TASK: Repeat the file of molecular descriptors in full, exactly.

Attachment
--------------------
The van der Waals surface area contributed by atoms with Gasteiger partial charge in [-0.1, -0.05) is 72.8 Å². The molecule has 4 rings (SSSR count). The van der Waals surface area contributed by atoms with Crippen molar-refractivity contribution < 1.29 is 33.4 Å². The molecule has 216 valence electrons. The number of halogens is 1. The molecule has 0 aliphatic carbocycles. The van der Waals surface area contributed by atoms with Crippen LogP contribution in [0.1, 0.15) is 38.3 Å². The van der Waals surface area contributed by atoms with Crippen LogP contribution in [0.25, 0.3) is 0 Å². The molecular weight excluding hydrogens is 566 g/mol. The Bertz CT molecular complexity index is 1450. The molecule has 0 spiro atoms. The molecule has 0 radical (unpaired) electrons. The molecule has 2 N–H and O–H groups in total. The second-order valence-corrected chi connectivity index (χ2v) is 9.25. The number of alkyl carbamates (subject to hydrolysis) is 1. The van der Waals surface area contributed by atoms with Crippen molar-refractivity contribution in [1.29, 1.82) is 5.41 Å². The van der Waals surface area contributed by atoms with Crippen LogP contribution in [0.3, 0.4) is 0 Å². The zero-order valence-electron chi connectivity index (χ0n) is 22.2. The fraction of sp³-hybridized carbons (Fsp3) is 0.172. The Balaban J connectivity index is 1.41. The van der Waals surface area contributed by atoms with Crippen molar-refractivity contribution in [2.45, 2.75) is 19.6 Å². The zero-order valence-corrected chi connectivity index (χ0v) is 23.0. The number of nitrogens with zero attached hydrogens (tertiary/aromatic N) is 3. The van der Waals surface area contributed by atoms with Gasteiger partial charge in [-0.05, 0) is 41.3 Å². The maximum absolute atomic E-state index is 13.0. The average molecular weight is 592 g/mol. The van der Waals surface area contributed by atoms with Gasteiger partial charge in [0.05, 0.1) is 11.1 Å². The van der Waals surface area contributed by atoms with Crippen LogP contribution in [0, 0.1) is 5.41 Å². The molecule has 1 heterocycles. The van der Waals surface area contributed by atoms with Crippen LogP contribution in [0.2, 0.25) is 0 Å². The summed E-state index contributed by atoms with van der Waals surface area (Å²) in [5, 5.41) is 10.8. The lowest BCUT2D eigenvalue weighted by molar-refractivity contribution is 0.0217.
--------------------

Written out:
The van der Waals surface area contributed by atoms with Gasteiger partial charge in [-0.1, -0.05) is 72.8 Å². The molecule has 4 rings (SSSR count). The van der Waals surface area contributed by atoms with Crippen molar-refractivity contribution < 1.29 is 33.4 Å². The molecule has 216 valence electrons. The number of halogens is 1. The molecule has 0 aliphatic carbocycles. The van der Waals surface area contributed by atoms with Crippen LogP contribution in [0.1, 0.15) is 38.3 Å². The van der Waals surface area contributed by atoms with Crippen LogP contribution in [0.25, 0.3) is 0 Å². The molecular weight excluding hydrogens is 566 g/mol. The Bertz CT molecular complexity index is 1450. The molecule has 0 spiro atoms. The molecule has 0 radical (unpaired) electrons. The molecule has 2 N–H and O–H groups in total. The second-order valence-corrected chi connectivity index (χ2v) is 9.25. The number of alkyl carbamates (subject to hydrolysis) is 1. The van der Waals surface area contributed by atoms with Crippen molar-refractivity contribution in [1.29, 1.82) is 5.41 Å². The van der Waals surface area contributed by atoms with Crippen LogP contribution in [0.3, 0.4) is 0 Å². The zero-order valence-electron chi connectivity index (χ0n) is 22.2. The fraction of sp³-hybridized carbons (Fsp3) is 0.172. The Balaban J connectivity index is 1.41. The van der Waals surface area contributed by atoms with Crippen molar-refractivity contribution in [2.45, 2.75) is 19.6 Å². The zero-order valence-corrected chi connectivity index (χ0v) is 23.0. The number of nitrogens with zero attached hydrogens (tertiary/aromatic N) is 3. The van der Waals surface area contributed by atoms with Gasteiger partial charge in [-0.05, 0) is 41.3 Å². The maximum absolute atomic E-state index is 13.0. The average molecular weight is 592 g/mol. The van der Waals surface area contributed by atoms with Gasteiger partial charge in [0.05, 0.1) is 11.1 Å². The van der Waals surface area contributed by atoms with Crippen LogP contribution in [0, 0.1) is 5.41 Å². The molecule has 1 heterocycles. The van der Waals surface area contributed by atoms with Crippen LogP contribution in [0.2, 0.25) is 0 Å². The summed E-state index contributed by atoms with van der Waals surface area (Å²) in [5, 5.41) is 10.8. The lowest BCUT2D eigenvalue weighted by molar-refractivity contribution is 0.0217.